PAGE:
It is the main assumption of the course is that markets, apart from being economic phenomena, are also embedded in social and cultural contexts whereby culture influences the way markets operate and shape consumers’ conduct, behavior and action. The last couple of decades bear indeed witness to a rather extraordinary flourishing of sociological, anthropological and cultural studies scholarship which seeks both to critique the analytical assumptions and research procedures commonly used in mainstream economics, and also offer sociologically and anthropologically grounded accounts of economic phenomena such as consumption. In the effort to arrive at cultural explanations of consumption, the course assumes that consumption rather than being a deliberate sovereign consumer act of acquisition and purchase of objects/services, is a nexus of cultrual elements, social expectations, practical competence, distinction, materialities, ideologies, cultural scripts and meaning structures immanent in the consumer practices of cleaning, repairing, mending, wearing, displaying, showcasing, storing, caring, sharing, disposing, depleting, recycling, borrowing and etc.

 

The course therefore approaches consumption from a particular perspective of the interlocking relationship between social actors and markets, technologies, materialities, popular culture, ideological and moral categories. In this course we will  theoretically and analytically follow the life of objects ('consumer objects') while charting a historical, genealogical, material, cultural and social lineage of how social actors interact with objects (including intangible objects such as sounds, images, ideas, experiences) and their meaning but also material affordances and infrastructures. While following 'the life of objects' we closely follow the distinct epistemological developments within CCT.

 

Accordingly, we will: 1) focus on the rise of the hyper-consumption society and zoom in on consumer rituals, identity-formation projects and the symbolic aspects of possessions and ‘loved objects’; 2) examine the tribal aspects of consumption and zoom in on marketplace sub-cultures, digital cultures, social movements, consumer communities and socialites; 3) concentrate on consumer practices and zoom in on how objects are implicated in human and non-human agencements underpinning  routine, habituated and repetitive everyday activities; 4) investigate the recent shift from owning objects to digitally-enabled sharing, accessing and commoning in the newly emerging ‘sharing economy’; and finally 5) probe the moral limits of the markets and investigate the commodification of ‘sacred objects’ and the dynamics of ‘taboo markets’.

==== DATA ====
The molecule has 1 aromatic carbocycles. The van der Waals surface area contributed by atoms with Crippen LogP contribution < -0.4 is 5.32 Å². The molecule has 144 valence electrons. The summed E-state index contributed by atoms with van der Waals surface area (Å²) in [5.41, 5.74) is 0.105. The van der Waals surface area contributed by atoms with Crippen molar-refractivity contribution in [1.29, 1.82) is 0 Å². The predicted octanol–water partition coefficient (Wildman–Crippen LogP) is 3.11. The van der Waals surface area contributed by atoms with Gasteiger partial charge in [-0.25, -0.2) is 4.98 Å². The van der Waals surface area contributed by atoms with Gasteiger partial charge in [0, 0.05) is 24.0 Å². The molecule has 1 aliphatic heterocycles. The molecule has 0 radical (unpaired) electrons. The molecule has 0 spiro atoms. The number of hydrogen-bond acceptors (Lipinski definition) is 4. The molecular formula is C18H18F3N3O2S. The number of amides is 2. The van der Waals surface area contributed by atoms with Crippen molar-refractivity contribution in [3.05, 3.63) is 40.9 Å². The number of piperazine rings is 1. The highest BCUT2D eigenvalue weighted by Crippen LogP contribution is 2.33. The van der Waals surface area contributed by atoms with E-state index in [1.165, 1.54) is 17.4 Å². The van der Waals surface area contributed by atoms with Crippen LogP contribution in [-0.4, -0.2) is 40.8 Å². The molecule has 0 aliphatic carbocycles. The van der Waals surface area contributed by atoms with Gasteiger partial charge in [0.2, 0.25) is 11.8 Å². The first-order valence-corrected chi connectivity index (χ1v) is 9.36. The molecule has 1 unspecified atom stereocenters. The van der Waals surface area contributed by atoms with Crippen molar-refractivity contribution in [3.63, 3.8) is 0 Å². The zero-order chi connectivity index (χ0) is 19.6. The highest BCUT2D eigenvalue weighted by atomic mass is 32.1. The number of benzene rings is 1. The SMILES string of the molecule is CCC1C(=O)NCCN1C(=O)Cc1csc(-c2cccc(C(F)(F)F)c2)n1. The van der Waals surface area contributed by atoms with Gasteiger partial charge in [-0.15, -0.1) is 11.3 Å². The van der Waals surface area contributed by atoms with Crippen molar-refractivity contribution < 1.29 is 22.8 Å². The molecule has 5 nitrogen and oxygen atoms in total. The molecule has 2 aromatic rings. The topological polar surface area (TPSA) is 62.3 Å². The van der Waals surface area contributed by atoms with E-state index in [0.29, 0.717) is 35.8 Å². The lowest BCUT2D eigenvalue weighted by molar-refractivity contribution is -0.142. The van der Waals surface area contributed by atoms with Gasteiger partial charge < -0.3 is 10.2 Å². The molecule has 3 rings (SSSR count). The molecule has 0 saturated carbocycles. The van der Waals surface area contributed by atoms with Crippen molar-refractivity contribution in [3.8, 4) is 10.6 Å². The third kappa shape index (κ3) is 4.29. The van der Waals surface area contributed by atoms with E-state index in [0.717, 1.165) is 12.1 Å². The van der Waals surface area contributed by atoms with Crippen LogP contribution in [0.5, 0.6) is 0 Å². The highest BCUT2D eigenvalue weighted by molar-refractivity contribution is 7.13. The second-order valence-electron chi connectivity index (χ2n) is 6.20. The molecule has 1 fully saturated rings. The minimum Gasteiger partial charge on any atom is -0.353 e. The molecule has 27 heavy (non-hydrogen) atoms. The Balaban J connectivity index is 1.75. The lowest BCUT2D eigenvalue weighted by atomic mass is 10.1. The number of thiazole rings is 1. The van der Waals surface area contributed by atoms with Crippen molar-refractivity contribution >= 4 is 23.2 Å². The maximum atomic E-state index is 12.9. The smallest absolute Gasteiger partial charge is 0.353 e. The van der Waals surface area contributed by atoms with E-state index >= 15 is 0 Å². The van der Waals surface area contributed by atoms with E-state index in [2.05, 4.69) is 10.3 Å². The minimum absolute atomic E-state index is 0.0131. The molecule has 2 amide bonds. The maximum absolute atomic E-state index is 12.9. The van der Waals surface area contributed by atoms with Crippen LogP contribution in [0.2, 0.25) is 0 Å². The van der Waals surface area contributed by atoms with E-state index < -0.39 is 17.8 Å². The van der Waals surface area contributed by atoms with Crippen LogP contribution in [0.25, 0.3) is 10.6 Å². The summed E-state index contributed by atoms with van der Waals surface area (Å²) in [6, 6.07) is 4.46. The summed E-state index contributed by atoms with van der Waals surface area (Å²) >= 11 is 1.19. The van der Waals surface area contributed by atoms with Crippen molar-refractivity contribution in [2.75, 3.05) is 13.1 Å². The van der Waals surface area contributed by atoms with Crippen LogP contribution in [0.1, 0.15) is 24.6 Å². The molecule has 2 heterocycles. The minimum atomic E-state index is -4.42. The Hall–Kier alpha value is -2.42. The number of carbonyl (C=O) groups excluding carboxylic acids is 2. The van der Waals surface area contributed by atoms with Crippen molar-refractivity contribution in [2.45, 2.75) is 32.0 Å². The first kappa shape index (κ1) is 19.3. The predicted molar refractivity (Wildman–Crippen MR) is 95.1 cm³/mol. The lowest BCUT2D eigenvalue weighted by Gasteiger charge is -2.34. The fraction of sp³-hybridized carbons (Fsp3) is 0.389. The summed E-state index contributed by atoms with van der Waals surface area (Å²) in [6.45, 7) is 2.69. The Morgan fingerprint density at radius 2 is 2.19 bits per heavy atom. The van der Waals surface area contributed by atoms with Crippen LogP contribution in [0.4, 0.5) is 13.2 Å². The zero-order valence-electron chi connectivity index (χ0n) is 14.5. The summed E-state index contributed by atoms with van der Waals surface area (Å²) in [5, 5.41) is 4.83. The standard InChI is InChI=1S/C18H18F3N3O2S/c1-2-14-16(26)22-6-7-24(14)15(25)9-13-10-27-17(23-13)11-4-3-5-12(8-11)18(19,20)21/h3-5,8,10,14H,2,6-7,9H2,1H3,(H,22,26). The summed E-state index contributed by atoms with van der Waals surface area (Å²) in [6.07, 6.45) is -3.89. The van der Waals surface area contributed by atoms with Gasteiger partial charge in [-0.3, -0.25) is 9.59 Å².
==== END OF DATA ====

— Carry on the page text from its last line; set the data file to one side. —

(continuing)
Description of the teaching methods
The course is taught through a mix of lectures, tutorials and exercises involving hands-on assignments.
Feedback during the teaching period
The students receive feedback on an ongoing basis and in various forms such as:

- group feedback on a written assignment
- group feedback on oral presentations in class
- peer-feedback in group discussions
- individual feedback during office hours
Student workload
Lectures 72 hours
Preparation for classes and interim obligatory assignments 240 hours
Preparation for the exam 102 hours
Expected literature

(Example of potential literature, subject to change):

 

Almeling, R. (2007). Selling genes, selling gender: Egg agencies, sperm banks, and the medical market in genetic material. American Sociological Review, 72(3), 319-340.

Arnould, E. J., & Thompson, C. J. (2005). Consumer culture theory (CCT): Twenty years of research. Journal of Consumer Research, 31(4), 868-882.

Belk, R. W. (1988). Possessions and the extended self. Journal of Consumer Research, 15(2), 139-168.

Belk, R. W. (2013). Extended self in a digital world. Journal of Consumer Research, 40(3), 477-500.

Belk, R., Fischer, E., & Kozinets, R. V. (2012). Qualitative consumer and marketing research. Sage.

Brownlie, J., & Shaw, F. (2018). Empathy rituals: Small conversations about emotional distress on Twitter. Sociology, 0038038518767075.

Hebdige, D. (2004). The Italian scooter cycle. Material Culture: Critical Concepts in the Social Sciences, 2

Miller, D. (2010). Stuff. Polity.

Shove, E., & Pantzar, M. (2005). Consumers, producers and practices: Understanding the invention and reinvention of Nordic walking. Journal of consumer culture, 5(1), 43-64.

Wherry, F. F. (2012). The culture of markets. Polity.

Last updated on 24-08-2020